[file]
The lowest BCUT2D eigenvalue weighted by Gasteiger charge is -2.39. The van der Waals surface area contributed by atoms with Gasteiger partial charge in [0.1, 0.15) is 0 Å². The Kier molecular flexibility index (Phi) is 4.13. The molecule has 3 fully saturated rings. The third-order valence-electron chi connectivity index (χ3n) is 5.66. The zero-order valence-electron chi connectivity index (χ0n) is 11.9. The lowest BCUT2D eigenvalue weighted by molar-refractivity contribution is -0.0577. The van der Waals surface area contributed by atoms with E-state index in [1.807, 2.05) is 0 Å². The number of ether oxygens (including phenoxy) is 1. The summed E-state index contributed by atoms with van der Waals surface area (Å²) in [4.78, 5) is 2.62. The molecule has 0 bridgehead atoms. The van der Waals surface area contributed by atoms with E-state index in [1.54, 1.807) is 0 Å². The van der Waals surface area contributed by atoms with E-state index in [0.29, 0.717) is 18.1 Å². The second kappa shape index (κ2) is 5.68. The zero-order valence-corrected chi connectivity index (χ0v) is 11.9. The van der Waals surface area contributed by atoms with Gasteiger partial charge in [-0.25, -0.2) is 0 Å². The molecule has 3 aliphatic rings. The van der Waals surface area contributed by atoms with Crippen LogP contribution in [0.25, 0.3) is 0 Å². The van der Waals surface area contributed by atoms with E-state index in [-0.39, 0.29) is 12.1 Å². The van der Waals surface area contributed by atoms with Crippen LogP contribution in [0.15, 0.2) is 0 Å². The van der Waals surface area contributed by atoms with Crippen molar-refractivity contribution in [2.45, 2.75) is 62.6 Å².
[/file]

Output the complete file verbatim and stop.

The lowest BCUT2D eigenvalue weighted by Gasteiger charge is -2.39. The van der Waals surface area contributed by atoms with Gasteiger partial charge in [0.1, 0.15) is 0 Å². The Kier molecular flexibility index (Phi) is 4.13. The molecule has 3 fully saturated rings. The third-order valence-electron chi connectivity index (χ3n) is 5.66. The zero-order valence-electron chi connectivity index (χ0n) is 11.9. The lowest BCUT2D eigenvalue weighted by molar-refractivity contribution is -0.0577. The van der Waals surface area contributed by atoms with E-state index in [1.807, 2.05) is 0 Å². The number of ether oxygens (including phenoxy) is 1. The summed E-state index contributed by atoms with van der Waals surface area (Å²) in [4.78, 5) is 2.62. The molecule has 0 bridgehead atoms. The van der Waals surface area contributed by atoms with E-state index in [1.54, 1.807) is 0 Å². The van der Waals surface area contributed by atoms with E-state index in [0.29, 0.717) is 18.1 Å². The second kappa shape index (κ2) is 5.68. The zero-order valence-corrected chi connectivity index (χ0v) is 11.9. The van der Waals surface area contributed by atoms with Gasteiger partial charge in [-0.25, -0.2) is 0 Å². The molecule has 3 aliphatic rings. The van der Waals surface area contributed by atoms with Crippen LogP contribution in [0.25, 0.3) is 0 Å². The van der Waals surface area contributed by atoms with E-state index in [-0.39, 0.29) is 12.1 Å². The van der Waals surface area contributed by atoms with Crippen LogP contribution in [0.15, 0.2) is 0 Å². The van der Waals surface area contributed by atoms with Crippen molar-refractivity contribution in [2.45, 2.75) is 62.6 Å².